One of the emerging psychiatric disorder that has significant medical and psychiatric consequences is compulsive sexual behaviour or hypersexuality, is an obsession with sexual thoughts in which people cannot manage their sexual behaviour. It may involve a commonly enjoyable sexual experience as self-stimulation which becomes an obsession. The person suffering from the condition may also get involved in sexual behaviours that are outside the bounds of commonly accepted conduct like paying for sex or having extramarital affairs.
Untreated compulsive sexual behaviour damages one’s self-esteem, health, job, relationships and career. However, with treatment and self-help,
one can manage compulsive sexual behaviour and learn to manage one’s urge. Males are more likely to be unfaithful than females because they have stronger sexual impulses and weaker self-control. Compulsive sexual behaviour symptoms vary in type and severity. During intense sexual impulses, one feels as if they're beyond control. This is the first and the most common symptom as the patient uses compulsive sexual behaviour as an escape route for problems like loneliness, depression, anxiety and stress. One has trouble establishing and maintaining emotional closeness, even if one is married or in a committed relationship.
The treatment for compulsive sexual behaviour involves psychotherapy and medications. A primary goal of treatment is to help one manage urges and reduce excessive behaviours while maintaining healthy sexual activities. If one has compulsive sexual behaviour, one may need treatment for mental health condition. People with compulsive sexual behaviour often have alcohol or drug abuse problems or a mood disorder such as depression.
Counselling sessions can help one learn how to manage one’s compulsive sexual behaviour. Intensive treatment programs for compulsive sexual behaviours focus on identification of core triggers and beliefs about sexual addiction. It assists in development of healthier choices and coping skills to minimize urges and deal with the preoccupation of sexual addiction. Psychodynamic psychotherapy can prove to be very useful as it focuses on increasing one’s awareness of unconscious thoughts and behaviours, and developing new insights into their motivations. Resolving conflicts using this therapy is also recommended. The other kind of treatment program is cognitive behavioural therapy. This therapy helps one to identify unhealthy, negative beliefs and behaviours and replace them with healthy, positive ones. Family therapy and couples therapy may restore trust, minimize shame and guilt thus establishing a healthy sexual relationship between partners.
Medications include anti-depressants like selective serotonin reuptake inhibitors, mood stabilizers and anti-androgens have also been used to treat compulsive sexual behaviour. Anti-androgens are prescribed as it reduces the biological effects of sex hormones in men thus reducing sexual urges. Luteinizing hormone is also prescribed as it reduces obsessive sexual thoughts by reducing the production of testosterone. Anti-seizure medications, naltrexone, and medications which decrease male hormones have been found to decrease the compulsive urges and impulses associated with sexual addictions for some sufferers.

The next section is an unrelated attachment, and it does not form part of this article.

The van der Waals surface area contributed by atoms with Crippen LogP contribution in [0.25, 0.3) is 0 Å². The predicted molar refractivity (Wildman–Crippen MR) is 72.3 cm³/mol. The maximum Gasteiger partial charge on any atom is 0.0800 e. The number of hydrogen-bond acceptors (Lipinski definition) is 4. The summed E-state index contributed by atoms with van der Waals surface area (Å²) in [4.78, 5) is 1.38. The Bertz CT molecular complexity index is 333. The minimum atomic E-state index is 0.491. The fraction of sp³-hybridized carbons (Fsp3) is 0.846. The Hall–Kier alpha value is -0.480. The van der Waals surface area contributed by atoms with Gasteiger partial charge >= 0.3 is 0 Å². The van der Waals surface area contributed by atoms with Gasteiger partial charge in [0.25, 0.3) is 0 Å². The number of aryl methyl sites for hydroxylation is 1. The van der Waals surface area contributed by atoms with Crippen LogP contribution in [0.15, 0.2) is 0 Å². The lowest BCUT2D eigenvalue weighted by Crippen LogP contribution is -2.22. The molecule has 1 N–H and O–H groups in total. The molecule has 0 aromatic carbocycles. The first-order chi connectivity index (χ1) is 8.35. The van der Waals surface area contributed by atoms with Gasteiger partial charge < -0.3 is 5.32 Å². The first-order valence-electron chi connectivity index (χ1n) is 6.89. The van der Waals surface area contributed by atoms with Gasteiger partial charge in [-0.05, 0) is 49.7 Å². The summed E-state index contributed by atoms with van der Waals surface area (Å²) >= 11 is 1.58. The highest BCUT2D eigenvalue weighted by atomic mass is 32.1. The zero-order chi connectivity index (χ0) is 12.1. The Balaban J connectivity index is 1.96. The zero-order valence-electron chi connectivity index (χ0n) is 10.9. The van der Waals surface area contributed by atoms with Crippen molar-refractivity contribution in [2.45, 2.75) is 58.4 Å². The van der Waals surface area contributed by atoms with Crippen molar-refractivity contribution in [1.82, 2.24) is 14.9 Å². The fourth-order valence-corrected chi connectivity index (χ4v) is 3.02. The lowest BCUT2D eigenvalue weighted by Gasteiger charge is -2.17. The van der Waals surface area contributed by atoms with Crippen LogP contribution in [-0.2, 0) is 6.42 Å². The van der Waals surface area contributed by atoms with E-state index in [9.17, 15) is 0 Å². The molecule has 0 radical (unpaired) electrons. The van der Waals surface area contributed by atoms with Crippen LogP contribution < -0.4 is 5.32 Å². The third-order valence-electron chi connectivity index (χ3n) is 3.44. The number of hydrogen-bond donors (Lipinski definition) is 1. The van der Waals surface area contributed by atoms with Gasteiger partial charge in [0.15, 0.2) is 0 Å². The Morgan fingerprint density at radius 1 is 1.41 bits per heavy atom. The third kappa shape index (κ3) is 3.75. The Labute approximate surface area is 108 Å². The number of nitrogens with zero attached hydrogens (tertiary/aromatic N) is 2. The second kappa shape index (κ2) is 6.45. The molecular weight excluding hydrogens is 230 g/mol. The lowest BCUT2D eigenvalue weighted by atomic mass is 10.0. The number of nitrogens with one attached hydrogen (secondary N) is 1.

Nearly 80 genes that could be linked to depression have been identified, a finding that adds to the evidence that it is partly a genetic disorder, say scientists.
Depression, a common mental disorder, is the leading cause of ill health and disability worldwide.
According to the latest estimates from the World Health Organisation (WHO), more than 300 million people are now living with depression, an increase of more than 18 per cent between 2005 and 2015.
"This study identifies genes that potentially increase our risk of depression, adding to the evidence that it is partly a genetic disorder," said lead author David Howard, research fellow at the University of Edinburgh.
Some of the pinpointed genes are known to be involved in the function of synapses, tiny connectors that allow brain cells to communicate with each other through electrical and chemical signals, the researchers said.
The study could help explain why some people may be at a higher risk of developing the condition as well as help researchers develop drugs to tackle mental health conditions.
"The findings also provide new clues to the causes of depression and we hope it will narrow down the search for therapies that could help people living with the condition," Howard added.
For the study, published in Nature Communications, the team scanned the genetic code of 300,000 people to identify areas of DNA that could be linked to depression.
The WHO has identified strong links between depression and substance use disorders and diabetes and heart disease.
Depression is also an important risk factor for suicide, which claims hundreds of thousands of lives each year.